that Mexican gold should be imported in the state of ore, and Buenos
Ayres leathers only allowed an entrance into our ports, while still
hanging to the dead bones and putrefying bodies to which they belong?
The stockholders of railroads, if they can obtain a majority in the
Chambers, will no doubt soon favor us with a law forbidding the
manufacture, at Cognac, of the brandy used in Paris. For, surely, they
would consider it a wise law, which would, by forcing the transportation
of ten casks of wine instead of one of brandy, thus furnish to Parisian
industry an indispensable encouragement to its labor, and, at the same
time, give employment to railroad locomotives!
Until when will we persist in shutting our eyes upon the following
Labor and industry, in their general object, have but one legitimate
aim, and this is the public good. To create useless industrial pursuits,
to favor superfluous transportation, to maintain a superfluous labor,
not for the good of the public, but at the expense of the public, is to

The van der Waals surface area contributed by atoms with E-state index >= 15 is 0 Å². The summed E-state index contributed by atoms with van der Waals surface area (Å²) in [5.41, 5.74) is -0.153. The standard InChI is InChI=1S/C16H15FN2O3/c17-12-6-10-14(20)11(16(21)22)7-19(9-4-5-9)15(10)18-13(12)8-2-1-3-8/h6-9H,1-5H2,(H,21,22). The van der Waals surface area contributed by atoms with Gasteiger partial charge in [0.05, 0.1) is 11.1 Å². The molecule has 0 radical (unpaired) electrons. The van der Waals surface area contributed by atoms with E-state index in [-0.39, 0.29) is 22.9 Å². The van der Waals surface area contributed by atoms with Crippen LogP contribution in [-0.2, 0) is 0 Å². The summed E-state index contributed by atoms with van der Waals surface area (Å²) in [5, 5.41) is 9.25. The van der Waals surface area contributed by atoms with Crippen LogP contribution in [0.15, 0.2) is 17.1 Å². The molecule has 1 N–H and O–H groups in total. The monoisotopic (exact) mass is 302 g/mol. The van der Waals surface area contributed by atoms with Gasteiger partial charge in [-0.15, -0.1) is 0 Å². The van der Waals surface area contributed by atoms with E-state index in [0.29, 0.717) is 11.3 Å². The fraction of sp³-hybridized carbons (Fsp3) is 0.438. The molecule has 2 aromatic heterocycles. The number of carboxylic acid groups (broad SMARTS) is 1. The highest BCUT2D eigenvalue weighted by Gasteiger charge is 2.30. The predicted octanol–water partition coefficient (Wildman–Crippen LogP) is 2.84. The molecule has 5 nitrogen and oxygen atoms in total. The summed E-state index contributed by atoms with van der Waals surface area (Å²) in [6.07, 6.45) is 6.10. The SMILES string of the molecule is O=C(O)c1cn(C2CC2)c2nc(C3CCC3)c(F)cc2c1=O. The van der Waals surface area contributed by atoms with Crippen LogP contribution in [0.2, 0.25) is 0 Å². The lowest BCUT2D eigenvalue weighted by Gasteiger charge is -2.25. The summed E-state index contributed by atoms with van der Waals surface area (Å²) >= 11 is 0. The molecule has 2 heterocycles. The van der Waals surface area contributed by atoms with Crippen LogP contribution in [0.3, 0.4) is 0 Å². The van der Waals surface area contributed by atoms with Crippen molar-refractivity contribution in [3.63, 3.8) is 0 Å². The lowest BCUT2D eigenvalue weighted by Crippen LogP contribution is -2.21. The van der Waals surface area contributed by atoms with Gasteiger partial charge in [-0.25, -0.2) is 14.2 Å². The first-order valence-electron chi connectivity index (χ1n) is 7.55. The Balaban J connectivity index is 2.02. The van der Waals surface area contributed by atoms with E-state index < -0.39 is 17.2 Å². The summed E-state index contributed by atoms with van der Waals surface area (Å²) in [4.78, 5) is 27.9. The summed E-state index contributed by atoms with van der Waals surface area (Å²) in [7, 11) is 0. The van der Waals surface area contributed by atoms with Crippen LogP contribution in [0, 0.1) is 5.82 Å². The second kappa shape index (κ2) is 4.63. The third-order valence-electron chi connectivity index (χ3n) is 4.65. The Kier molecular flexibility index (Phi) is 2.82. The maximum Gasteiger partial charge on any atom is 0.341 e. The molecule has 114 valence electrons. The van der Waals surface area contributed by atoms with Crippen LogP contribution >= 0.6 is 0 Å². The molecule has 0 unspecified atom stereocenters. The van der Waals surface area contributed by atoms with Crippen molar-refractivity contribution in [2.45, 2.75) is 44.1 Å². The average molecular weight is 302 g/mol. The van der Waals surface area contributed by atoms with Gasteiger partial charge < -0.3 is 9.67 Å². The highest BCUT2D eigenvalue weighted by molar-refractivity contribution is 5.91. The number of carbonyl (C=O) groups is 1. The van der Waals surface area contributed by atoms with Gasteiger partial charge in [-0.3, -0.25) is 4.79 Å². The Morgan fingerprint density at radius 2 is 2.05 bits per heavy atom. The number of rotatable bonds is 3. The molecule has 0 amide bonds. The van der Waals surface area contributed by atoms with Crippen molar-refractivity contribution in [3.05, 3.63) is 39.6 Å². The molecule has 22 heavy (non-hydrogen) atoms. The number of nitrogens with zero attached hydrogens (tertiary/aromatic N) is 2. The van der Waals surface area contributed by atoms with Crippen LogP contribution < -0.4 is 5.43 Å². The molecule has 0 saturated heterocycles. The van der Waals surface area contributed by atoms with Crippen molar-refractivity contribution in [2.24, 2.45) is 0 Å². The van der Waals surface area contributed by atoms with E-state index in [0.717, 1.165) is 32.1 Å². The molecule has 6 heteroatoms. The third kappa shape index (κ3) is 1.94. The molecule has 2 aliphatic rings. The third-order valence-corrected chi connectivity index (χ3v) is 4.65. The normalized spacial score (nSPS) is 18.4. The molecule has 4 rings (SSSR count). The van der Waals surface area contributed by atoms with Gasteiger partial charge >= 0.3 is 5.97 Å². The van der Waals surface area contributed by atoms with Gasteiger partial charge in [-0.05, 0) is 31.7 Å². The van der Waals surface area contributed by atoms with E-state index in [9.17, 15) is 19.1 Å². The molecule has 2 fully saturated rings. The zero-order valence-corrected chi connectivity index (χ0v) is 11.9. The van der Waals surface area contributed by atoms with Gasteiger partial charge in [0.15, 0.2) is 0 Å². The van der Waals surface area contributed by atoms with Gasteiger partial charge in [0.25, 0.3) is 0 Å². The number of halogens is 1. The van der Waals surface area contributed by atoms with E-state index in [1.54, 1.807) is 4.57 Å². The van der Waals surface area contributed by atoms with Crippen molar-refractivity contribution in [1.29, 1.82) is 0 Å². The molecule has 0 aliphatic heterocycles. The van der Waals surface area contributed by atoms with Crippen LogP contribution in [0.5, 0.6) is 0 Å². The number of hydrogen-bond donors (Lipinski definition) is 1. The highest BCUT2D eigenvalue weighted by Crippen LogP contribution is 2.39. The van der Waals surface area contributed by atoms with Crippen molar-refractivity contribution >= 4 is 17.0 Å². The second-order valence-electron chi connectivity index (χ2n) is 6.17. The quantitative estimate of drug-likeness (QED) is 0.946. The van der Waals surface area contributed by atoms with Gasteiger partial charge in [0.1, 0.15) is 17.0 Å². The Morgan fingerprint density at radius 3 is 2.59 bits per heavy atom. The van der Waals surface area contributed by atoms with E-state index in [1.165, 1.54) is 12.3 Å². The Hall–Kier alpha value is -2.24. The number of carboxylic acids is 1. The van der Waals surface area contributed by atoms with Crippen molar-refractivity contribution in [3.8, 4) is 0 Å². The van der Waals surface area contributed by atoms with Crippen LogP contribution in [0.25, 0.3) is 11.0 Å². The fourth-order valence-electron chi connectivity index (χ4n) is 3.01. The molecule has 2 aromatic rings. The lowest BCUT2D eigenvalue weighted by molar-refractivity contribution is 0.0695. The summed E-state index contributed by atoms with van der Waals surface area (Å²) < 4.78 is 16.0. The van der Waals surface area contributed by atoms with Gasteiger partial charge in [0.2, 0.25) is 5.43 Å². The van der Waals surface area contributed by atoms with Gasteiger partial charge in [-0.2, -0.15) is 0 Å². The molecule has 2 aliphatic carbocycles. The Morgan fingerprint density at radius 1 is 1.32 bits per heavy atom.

act upon a petitio principii. For it is the result of labor, and not
labor itself, which is a desirable object. All labor, without a result,
is clear loss. To pay sailors for transporting rough dirt and filthy
refuse across the ocean, is about as reasonable as it would be to
engage their services, and pay them for pelting the water with pebbles.
Thus we arrive at the conclusion that political Sophisms,
notwithstanding their infinite variety, have one point in common, which
is the constant confounding of the means with the end, and the
development of the former at the expense of the latter.